AOML (The Atlantic Oceanographic and Meteorological Laboratory) maintains a Direct Broadcast antenna site that holds satellite imagery (created using CSPP — the Community Satellite Processing Package) created when a tropical system — such as Elsa — is within the download footprint of the AOML antenna. This imagery — particularly in the microwave — is useful to describe the system’s structure. The Day Night Band image above, from Suomi NPP at 0636 UTC, shows a non-symmetric storm with the bulk of clouds to the east and south of the surface center (at that time near 23.9 N, 82.3 W, i.e., in the Florida Straits to the south of Dry Tortuga). Rainfall, as diagnosed using MIRS algorithms and microwave ATMS (Advanced Technology Microwave Sounder) data from NPP, below, shows the asymmetry of the storm as well: almost all the diagnosed rain is east of the center. (It’s helpful that both infrared imagers and microwave sounders are on the same satellite!)
The GCOM-W1 (supported by JAXA) satellite also scanned Elsa shortly before 0700 UTC on 6 July. Microwave observations at ~36 GHz, below, and at 89 GHz, farther below, can help to characterize the structure of the storm. Indeed, observations at/around 85-89 GHz are used in the MIMIC TC product as described here.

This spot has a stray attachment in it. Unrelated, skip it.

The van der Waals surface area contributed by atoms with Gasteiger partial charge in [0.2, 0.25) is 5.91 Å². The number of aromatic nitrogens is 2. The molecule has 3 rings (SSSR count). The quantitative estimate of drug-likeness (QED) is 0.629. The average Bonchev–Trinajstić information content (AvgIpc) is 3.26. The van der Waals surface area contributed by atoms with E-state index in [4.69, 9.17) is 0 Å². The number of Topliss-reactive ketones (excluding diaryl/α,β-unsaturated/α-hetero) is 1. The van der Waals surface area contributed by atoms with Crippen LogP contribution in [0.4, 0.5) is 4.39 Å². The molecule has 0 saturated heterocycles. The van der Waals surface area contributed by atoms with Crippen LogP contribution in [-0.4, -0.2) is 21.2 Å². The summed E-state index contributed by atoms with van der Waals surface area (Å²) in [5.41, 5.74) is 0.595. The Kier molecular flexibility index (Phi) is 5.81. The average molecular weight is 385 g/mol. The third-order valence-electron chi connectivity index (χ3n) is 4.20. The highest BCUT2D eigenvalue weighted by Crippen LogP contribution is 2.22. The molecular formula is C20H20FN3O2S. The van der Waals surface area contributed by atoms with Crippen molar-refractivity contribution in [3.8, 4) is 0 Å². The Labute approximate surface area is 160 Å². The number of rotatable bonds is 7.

In addition to the AOML site, the CIMSS Direct Broadcast site contains Polar Orbiting imagery in near-real time. The afternoon 88.2 GHz image from (NOAA-20) ATMS is shown below. Cold cloud tops associated with strong scattering by ice of the 88.2 GHz signal are apparent.
There are a multitude of polar orbiters such that observations show up in clusters of time. However, for a better time animation, it’s still best to rely on GOES-16! The animation below, from CSPP Geosphere, shows a sheared storm south and west of Ft Myers FL. Indeed, an 1800 UTC 6 July 2021 shear analysis from the CIMSS Tropical website (here, from this site), shows westerly shear of 25-30 knots.
GOES-16 True-Color imagery, 6 July 2021 from 1730 to 1920 UTC (Click to animate)